And it's the people who can kind of go through those valleys, right? And they can go from peak to Valley or from peak to peak, to peak and then a Valley. And they're able to kind of come out better on the other side. And that's having the mindset of believing in the power of possibility and opportunity that they know how to confront those. And I think it sounds simple, but it's a skill that takes time to acquire. And I think once you've done that once you know how to confront the tough challenges and roadblocks in life, that's how you've really changed your perspective. And so, so there are these fundamental principles of mindset and belief, but the whole, the whole book is really about practice. It's all practical things that you can start doing today to make your life better, to make your business better, your relationships better. How you think about the world.
It is, it is a practical book, but it does have certain key principles that you need to incorporate into your life. Key behaviors, key switches, um, so that you can, you can take over those practices in your life and make them a daily ritual.
Aaron: You mentioned a couple tips they can do, you know, by the book, sit down and look at these three words.
Zack Freidman: My purpose is, is there another, micro-practice like just the first point, your toes in a direction to get started. What are the, where do you help people begin? There are many exercises. I'll give you one that's that's in the book. And it's in the self-awareness part of the book. Um, many people have heard of, uh, a SWOT analysis, SW T and essentially, it's done for businesses.
It looks at a SWOT. So assets were strengths w for weakness, over opportunities T for threats, and you can actually do that for your, for yourself. Um, you can do it for your business, um, but you, you can also do it for yourself. And so we talked about strengths and weaknesses, right? What am I good at? What am I not good at? Um, but you can also bring in the O and the T. So the O being opportunities, what are the opportunities that I have in front of me? Um, they can be personal opportunities. Um, they can be in your business. You know, we're, we're, we're places that I can win in life. Think of it that way, or when in my business and, and T are the threats, right? What are the, if you're talking about a business, what are my competitors? What are the competitive dynamics in the, in the industry or in your personal life?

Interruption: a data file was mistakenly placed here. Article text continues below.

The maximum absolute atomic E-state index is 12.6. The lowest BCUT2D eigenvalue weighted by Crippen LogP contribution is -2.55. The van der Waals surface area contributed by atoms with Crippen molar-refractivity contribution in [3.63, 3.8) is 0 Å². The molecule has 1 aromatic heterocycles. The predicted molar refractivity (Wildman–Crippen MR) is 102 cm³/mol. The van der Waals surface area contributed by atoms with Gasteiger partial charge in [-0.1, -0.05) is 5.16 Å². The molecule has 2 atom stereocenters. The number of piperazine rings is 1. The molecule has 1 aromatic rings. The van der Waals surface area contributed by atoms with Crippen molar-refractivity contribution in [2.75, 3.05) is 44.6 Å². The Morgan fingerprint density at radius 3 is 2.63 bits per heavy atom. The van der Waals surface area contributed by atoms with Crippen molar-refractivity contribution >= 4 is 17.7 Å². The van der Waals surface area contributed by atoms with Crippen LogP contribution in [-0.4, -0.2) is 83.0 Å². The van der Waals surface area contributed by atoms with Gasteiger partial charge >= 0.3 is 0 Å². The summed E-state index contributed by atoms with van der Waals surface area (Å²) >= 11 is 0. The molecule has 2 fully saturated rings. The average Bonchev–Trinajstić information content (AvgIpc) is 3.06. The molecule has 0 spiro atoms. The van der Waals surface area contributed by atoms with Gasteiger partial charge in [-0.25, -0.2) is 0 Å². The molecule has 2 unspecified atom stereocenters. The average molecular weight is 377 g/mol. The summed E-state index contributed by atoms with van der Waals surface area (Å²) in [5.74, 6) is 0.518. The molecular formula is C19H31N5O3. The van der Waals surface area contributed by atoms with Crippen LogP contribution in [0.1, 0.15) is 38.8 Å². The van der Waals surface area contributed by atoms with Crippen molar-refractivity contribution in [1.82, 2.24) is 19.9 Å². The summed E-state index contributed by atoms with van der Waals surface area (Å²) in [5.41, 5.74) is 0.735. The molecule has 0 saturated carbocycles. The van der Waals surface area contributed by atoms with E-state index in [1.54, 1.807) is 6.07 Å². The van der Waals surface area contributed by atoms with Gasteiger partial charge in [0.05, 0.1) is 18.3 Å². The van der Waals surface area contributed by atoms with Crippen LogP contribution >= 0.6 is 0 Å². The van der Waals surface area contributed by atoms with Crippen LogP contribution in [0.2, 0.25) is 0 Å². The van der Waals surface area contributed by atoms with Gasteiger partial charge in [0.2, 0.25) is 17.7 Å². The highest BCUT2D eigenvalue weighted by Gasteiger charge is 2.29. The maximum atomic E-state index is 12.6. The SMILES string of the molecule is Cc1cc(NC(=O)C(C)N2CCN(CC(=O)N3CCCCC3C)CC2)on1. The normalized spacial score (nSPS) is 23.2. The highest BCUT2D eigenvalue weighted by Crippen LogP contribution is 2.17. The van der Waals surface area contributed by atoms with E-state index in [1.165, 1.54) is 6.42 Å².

You know, what are the roadblocks that are standing in front of you? And once you have kind of those, that quadrant, so to speak of SWOP, strengths, weaknesses, opportunities, and threats, you can start to connect the strengths and opportunities, right? Cause you can do, you can bring those together. So what am I good at? And what are the opportunities in front of me? So again, not like, Hey, I'm not good at being, you know, growing up earlier, like, Hey, I'm not, I'm not good at being an engineer. So how can I look for like a business of engineering? Cause maybe I should get better at that. And there's like a big opportunity there. Like if that's not your thing, like, go, don't go do it. I think some people try to pretend right there.